Economies that can become part of nature

from my Finance Lab blog posts

Nov 2013 note:  Since this popular post was written I’ve kept pushing my search for better explanations.  It’s basically a very simple universal principle for how growth leads to stability.   Every successful ‘project’ in nature, of any kind or scale, starts with using its resources to build more access to resources, expanding on itself, and then stabilizes by changing its strategy before it is overbuilt.    It’s easy to recognize that turning point in one’s own projects or new relationships.  It’s that point when you “have enough to manage” and can turn to bringing it to fruition, not taking on more for seeing good reason to secure what you already have.   Taking on more for no reason would threaten what you began.    

As a shift from taking territory to homemaking

Your self-investment strategy begins with searching for how to expand on a great beginning, using gains to expand your gains, and is uninhibited at first.  It’ll only succeed if sensitive to the approaching need to stabilize and switch to “homemaking”, and creating a secure “niche” in the environment for what was built.   What changes in the investment strategy is its “targeting radar” for the best use of its resources.  

As the organization is built up it first prospers by expanding its control of its environment, creating new internal organization and overhead costs.   The value of building by bigger and bigger steps (creating more overhead while depleting the availability of resources) naturally reverses.   Then like homemakers who “see success in sight”, the radar shifts to caring for what they built as a whole and that “near environment” it needs to be secure.  It’s a switch from taking territory and building bigger things, to caring for how things fit together and work smoothly throughout the whole, from aggression to caring.  


Mar 12 2010: Twenty-five years ago I learned that Keynes had come to the a similar conclusion I then had had, about how to achieve a stable steady state economy.  At the same time I found out Ken Boulding, the leading economic theorist and leader of the General Systems Theory community, had been talking about it for decades after Keynes too.   But their efforts had gotten culturally buried.

Because it was pure systems ecology, without any cultural roots in the business or finance community, his proposal seemed utterly radical.  He first called it “the widow’s cruse” after a biblical story about Elijah giving an old widow an inexhaustible cup of oil and bowl of flower (1, 2).

How natural systems can remain profitable at limits to growth.

Keynes’ had realized that capitalism would produce an over-investment crisis when the environment started producing diminishing returns.   At that time acting to stabilize growing investment, as his main work had been about, would destabilize the economy as a whole.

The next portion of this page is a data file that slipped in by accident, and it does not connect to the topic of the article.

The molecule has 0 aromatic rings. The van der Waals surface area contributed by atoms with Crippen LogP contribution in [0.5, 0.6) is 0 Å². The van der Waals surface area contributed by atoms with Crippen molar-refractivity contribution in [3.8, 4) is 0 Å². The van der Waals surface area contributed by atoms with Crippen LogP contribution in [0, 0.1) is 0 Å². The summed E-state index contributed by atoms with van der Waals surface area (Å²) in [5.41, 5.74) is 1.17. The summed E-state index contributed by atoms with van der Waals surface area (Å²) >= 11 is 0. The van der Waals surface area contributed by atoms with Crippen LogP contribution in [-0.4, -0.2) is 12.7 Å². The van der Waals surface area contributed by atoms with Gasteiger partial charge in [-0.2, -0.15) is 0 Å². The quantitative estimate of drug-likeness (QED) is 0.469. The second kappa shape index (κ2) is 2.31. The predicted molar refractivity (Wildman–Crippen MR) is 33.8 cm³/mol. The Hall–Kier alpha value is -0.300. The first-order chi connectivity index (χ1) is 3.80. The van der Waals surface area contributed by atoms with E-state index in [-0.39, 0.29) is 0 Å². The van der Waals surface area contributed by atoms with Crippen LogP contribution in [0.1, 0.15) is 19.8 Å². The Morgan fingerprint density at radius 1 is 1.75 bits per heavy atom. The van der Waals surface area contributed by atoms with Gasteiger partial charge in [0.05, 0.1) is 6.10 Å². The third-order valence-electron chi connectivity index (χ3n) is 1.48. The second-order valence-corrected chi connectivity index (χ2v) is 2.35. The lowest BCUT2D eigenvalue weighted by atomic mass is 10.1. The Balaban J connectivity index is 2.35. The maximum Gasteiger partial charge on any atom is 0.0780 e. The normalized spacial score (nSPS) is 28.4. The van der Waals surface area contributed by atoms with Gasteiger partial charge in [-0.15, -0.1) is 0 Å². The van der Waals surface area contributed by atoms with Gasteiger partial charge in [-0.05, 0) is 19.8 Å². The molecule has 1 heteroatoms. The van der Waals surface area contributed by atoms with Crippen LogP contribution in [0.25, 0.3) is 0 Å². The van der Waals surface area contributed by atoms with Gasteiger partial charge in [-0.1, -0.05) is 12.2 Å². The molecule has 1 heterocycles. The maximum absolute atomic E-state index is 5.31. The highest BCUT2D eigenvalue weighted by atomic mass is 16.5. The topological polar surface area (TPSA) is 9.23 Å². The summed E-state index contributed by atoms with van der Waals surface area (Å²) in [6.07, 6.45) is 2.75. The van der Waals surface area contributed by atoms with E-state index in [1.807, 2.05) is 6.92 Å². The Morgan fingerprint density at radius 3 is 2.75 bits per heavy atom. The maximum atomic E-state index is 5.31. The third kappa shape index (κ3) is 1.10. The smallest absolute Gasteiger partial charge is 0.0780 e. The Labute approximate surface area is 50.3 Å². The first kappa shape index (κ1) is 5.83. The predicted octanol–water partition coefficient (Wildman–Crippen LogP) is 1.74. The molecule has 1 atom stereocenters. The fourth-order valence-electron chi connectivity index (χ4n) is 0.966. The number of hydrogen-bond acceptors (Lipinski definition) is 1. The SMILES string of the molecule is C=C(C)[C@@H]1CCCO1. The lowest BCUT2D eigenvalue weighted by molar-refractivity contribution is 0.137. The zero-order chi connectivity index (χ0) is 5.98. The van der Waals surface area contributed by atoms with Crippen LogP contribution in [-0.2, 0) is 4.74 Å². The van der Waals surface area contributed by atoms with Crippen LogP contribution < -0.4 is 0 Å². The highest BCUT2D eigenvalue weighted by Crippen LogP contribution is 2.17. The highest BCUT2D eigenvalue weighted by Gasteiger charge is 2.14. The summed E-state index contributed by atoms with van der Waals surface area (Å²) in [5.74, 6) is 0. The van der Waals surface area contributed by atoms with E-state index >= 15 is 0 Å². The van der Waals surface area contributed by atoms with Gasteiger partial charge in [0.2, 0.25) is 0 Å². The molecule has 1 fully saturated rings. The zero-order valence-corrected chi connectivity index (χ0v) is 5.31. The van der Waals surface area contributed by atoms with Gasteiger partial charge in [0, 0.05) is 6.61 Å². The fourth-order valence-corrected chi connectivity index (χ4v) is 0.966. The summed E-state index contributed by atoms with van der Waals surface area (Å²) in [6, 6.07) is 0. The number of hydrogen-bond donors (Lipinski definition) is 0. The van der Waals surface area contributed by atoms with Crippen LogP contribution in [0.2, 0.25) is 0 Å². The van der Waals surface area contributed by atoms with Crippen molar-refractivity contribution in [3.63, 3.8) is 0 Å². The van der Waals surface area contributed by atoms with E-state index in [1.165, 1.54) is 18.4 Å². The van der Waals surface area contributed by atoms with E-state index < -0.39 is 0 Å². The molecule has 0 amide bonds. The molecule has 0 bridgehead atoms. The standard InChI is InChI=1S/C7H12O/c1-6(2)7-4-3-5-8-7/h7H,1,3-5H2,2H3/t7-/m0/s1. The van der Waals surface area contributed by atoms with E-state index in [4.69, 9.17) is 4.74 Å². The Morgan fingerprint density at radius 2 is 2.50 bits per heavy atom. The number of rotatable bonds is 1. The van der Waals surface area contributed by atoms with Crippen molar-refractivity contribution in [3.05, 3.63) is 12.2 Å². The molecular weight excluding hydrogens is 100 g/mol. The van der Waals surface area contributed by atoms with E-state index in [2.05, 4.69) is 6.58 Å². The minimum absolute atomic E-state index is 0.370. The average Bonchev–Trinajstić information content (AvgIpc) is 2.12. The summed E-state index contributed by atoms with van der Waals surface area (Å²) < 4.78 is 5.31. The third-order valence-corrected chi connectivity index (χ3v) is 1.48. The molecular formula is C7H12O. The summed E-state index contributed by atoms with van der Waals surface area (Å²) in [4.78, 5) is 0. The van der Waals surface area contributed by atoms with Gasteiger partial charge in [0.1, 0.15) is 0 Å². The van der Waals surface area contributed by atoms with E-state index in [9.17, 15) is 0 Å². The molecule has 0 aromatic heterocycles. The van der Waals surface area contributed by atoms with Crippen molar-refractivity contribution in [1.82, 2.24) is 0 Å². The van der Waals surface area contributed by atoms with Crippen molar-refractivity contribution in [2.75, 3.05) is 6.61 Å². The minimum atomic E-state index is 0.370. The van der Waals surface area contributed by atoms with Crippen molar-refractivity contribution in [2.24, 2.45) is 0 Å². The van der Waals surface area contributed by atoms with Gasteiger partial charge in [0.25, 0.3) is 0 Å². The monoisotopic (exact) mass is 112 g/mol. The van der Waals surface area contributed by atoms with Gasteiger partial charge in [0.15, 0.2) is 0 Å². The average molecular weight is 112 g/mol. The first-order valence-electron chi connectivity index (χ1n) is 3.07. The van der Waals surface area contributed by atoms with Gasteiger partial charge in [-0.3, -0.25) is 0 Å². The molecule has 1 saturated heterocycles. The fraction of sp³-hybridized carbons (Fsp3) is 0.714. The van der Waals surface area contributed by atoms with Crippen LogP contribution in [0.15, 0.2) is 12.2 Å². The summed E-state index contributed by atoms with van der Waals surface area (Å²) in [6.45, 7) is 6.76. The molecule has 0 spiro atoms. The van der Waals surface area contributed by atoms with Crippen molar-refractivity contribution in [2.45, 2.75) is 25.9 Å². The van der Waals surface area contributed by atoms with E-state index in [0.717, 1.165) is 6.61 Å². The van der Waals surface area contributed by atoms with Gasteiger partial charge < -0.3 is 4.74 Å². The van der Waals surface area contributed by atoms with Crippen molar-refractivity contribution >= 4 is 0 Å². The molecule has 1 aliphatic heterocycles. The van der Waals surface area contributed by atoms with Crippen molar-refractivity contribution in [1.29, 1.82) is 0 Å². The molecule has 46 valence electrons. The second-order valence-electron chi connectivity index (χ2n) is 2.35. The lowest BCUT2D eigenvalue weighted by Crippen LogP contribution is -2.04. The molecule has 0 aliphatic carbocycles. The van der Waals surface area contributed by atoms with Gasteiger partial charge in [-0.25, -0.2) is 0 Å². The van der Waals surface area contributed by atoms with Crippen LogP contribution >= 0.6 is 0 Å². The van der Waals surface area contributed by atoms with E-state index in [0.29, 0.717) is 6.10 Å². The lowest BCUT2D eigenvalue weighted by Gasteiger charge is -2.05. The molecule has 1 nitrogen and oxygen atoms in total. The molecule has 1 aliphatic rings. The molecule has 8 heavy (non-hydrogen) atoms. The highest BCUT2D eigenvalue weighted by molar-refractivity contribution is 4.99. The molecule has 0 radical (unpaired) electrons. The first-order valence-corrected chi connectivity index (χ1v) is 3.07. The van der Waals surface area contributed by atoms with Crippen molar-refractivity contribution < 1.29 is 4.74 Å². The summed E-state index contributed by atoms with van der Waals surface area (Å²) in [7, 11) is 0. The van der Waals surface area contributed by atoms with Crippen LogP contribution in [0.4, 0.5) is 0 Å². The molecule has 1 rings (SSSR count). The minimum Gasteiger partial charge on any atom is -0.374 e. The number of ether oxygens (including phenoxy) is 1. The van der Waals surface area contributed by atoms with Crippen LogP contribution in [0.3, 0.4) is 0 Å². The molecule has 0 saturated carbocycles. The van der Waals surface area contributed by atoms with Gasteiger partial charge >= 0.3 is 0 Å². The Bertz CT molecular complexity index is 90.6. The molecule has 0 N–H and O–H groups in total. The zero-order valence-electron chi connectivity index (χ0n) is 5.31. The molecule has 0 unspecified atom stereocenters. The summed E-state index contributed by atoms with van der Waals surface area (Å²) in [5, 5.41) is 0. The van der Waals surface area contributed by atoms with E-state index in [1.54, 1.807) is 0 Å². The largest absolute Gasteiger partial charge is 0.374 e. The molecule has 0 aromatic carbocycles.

The real crisis would come from those with wealth continuing to increase their investment savings and so multiplying their investments and demands on the productive economy for growing returns.   The Increasing demands on the non-growing economy would then undermine the economy’s profitability to the breaking point.

It was called “the fallacy” by everyone around him, though, and so it broadly remains considered today, by the few who know of it.

Continue reading Economies that can become part of nature

We assumed the purpose was growth, so it wasn’t studied

Reposted from my Finance Lab blog


The way social customs develop, and community standards, what to expect is formed by agreement and not by research all the time. Then people teach what others before them agreed on.

I think that could be the main reason why for a few hundred years everyone assumed the right thing for economies would be regular % change just because everyone wanted steady improvement. It seems the effect of multiplying economies on the earth was never really studied, but just whether it to fix the problems that arose or not.

As a physicist in the mid 70’s I was watching the curiously creative behavior of a lot of uncontrolled natural “economic systems”, heat transport by convective currents inside buildings. I spent a couple years doing of 24hr micro-climate fingerprints of buildings, closely studying how their air current networks competed for flow channels and evolved new organization several times a day as the sun moved around.

Every individual air current begins with a little feedback loop, that animates the development of its heat transport system… Continue reading We assumed the purpose was growth, so it wasn’t studied

Switching the “spender of last resort” when government goes broke…

Sometimes it pays to recognize circular arguments with no escape, and realize one or more of the core assumptions causing that needs to be questioned.

The presently brutal and worsening job market in the developed countries is often discussed with a circular argument: that stimulus isn’t working so we need more, but governments run a risk of collapse if the jobs are not productive… That is now heard over and over, and it’s worth looking at it as painting a circle of common assumptions that everyone would like to escape.

The problem caused by economies becoming unresponsive to Keynesian stimulus was actually brilliantly studied by Keynes… His simple conclusion was that when stimulus provided by governments filling in as “spenders of last resort” didn’t work then investors would need to take that role, even to the point of ending the accumulation of investment to make economies physically sustainable. The assumption that is not variable is that we live in a finite world. Continue reading Switching the “spender of last resort” when government goes broke…